Updated: Apr 20, 2021
I have been told that I need my LEV thoroughly examined and tested, what does this mean?
Health and safety law says you must assess the risks to your workers from hazardous substances – dusts, fumes, vapours, etc. - and decide what measures to use to protect their health.
If the measures you adopt include extraction systems (LEV) to remove the dusts, fumes, vapours etc. produced by your work processes or activities, then you must maintain the LEV in efficient working order so it continues to provide the necessary protection. You should have a periodic Thorough Examination and Test (at least every 14 months or less if stipulated in COSHH Schedule 4) and must keep this record for at least 5 years. In addition, you should have information on the installed LEV system to confirm it provides adequate protection, which should be kept for the life of the equipment.
What is the purpose of a Thorough Examination and Test?
It is a check that your LEV is still working as effectively as originally intended and is helping to protect your employees' health. To be able to tell if it is still working as it should, you should be able to provide the examiner with information about the intended or designed performance of your system e.g. hood type and position relative to the process, airflow and other measurements.
This information might be in the form of an initial appraisal or commissioning report, if one was carried out, or for simple 'stand alone' systems it could have been provided as standard operating data by the suppliers of extraction equipment. Alternatively, it might be found in recognised guidance (including that from HSE) on simple processes/systems (e.g. COSHH Essentials). If none of this is available, you could consider getting someone competent to advise you.
Who can undertake the Thorough Examination and Test and what responsibility does that person have?
Carrying out a Thorough Examination and Test of LEV equipment requires specialist skills and although it is possible to undertake this on your own, most businesses engage someone with specialist knowledge, experience and skills. It is important that the person who undertakes the Thorough Examination and Test is competent to do so.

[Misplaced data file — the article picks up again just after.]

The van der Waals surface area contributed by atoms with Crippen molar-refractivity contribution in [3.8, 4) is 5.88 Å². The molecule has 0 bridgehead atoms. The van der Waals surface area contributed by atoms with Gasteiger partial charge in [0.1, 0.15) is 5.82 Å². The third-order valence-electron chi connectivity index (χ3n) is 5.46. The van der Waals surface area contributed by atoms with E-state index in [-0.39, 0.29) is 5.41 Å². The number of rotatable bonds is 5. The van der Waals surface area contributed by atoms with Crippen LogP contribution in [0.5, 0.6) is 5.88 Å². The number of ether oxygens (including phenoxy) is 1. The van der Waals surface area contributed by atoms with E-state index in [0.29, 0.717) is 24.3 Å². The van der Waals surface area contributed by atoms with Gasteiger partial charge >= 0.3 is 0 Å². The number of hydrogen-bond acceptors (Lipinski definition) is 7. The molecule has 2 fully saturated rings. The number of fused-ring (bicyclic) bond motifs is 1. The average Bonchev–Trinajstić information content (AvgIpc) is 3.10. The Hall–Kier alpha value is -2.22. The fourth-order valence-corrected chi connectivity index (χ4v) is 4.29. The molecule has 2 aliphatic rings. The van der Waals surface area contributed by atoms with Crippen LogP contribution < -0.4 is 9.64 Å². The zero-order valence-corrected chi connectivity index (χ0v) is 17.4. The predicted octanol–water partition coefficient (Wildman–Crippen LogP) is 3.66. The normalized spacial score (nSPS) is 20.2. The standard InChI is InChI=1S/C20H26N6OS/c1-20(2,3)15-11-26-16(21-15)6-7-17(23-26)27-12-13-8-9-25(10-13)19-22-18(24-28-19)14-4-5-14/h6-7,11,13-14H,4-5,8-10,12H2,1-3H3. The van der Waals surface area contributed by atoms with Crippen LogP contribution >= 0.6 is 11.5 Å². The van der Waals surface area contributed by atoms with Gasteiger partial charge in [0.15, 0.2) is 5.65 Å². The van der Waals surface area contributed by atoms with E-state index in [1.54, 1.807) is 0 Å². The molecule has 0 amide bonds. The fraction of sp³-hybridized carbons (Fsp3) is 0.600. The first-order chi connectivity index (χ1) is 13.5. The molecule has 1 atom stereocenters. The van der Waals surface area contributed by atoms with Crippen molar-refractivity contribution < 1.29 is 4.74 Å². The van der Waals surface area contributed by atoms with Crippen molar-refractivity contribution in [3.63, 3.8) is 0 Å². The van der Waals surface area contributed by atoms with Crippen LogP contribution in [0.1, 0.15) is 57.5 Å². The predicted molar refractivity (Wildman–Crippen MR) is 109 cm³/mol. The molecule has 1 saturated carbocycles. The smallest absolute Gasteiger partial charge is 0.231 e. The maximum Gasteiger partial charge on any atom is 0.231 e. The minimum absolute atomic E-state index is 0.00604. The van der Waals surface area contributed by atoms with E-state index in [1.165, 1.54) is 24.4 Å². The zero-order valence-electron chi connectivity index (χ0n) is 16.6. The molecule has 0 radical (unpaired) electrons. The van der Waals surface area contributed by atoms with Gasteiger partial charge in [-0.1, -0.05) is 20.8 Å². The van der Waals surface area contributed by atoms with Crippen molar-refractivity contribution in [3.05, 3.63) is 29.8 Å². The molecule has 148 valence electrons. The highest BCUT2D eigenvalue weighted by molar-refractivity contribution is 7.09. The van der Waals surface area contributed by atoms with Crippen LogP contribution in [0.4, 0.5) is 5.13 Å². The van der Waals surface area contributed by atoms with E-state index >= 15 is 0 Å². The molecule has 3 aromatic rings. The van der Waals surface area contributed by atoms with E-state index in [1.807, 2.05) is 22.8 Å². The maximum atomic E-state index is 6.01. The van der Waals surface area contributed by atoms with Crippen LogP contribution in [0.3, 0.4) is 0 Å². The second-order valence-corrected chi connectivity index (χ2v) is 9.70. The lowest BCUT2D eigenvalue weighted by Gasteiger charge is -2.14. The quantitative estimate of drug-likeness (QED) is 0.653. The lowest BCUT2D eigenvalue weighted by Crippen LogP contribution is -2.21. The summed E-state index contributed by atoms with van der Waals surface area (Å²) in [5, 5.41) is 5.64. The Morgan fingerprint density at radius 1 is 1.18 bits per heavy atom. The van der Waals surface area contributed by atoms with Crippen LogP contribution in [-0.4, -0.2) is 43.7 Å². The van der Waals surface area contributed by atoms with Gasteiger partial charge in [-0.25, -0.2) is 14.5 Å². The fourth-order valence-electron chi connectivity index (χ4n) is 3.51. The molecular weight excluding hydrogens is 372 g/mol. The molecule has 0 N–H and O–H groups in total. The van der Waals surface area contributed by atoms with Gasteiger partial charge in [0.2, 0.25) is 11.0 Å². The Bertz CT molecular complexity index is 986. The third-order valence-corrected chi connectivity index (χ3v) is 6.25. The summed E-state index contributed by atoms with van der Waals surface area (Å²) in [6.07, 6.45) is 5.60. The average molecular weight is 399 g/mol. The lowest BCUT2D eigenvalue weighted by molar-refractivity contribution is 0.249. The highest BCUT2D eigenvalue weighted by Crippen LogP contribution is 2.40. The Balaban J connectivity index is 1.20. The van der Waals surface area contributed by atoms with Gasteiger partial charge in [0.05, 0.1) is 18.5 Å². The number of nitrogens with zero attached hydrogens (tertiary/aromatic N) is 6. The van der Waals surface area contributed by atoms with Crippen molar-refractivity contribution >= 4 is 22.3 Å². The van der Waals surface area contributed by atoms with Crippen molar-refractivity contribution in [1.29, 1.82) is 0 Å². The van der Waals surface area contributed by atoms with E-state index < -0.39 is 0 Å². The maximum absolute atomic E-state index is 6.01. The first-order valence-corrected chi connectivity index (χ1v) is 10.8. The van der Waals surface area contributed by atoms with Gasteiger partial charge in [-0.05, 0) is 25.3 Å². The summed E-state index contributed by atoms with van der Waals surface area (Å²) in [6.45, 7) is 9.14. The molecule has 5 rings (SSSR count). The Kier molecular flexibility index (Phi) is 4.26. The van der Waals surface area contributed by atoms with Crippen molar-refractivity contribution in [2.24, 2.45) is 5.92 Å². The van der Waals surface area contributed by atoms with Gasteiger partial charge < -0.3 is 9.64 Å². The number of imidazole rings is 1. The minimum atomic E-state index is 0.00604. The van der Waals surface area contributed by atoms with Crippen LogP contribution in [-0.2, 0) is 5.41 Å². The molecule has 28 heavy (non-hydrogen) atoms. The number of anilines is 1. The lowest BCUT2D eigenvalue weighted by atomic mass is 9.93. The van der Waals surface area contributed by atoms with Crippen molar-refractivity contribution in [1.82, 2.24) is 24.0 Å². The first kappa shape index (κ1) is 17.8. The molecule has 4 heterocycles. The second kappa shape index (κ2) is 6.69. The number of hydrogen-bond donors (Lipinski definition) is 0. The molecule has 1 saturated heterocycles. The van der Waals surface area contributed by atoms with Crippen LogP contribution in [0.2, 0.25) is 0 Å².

The examiner will use information about your equipment's intended performance to undertake the necessary examinations, tests and measurements to verify whether it is still meeting this level of performance. The report that they provide for you should clearly show whether this is the case and if it isn't, the report should clearly show what is wrong and what needs to be done to correct it.
It is important that you:
1. Read and understand your Thorough Examination and Test report
2. Ask the examiner questions if you don't understand anything that it says
3. Make sure you act on the recommendations in the report.
What information does the examiner need?
To assess if the LEV is still working properly, the examiner ideally needs to know what it was originally intended to do. When you obtained the LEV equipment, the supplier should have tested it on installation (or 'commissioned' it) to check it was working effectively and providing the necessary protection, as specified. If this did not happen then other sources of information may be available.
The person doing the examination should let you know whether the information you provide is adequate for assessing whether the LEV is working as intended. Many examiners can help you identify intended performance information.
What should be in the LEV examination?
The law says that a record of the Thorough Examination and Test should be kept. The HSE Approved Code of Practice gives practical advice on what the report should contain, which includes details of the system's intended operating performance. It is strongly recommended that you get a report that follows this guidance. If you do so you will probably be doing enough to comply with the legal requirement to keep a record.
How should I choose my examiner?
The person who undertakes your Thorough Examination and Test must be competent to do so. If you don't understand what the examiner is saying or what the report means, then ask. A good examiner will be able to tell you beforehand whether they have enough information for them to be able to check if your LEV system is working as intended.
If you have any questions that weren't covered in this FAQ section, or would like more information, Call us on +44(0)1563 546807 or click here to contact RCS.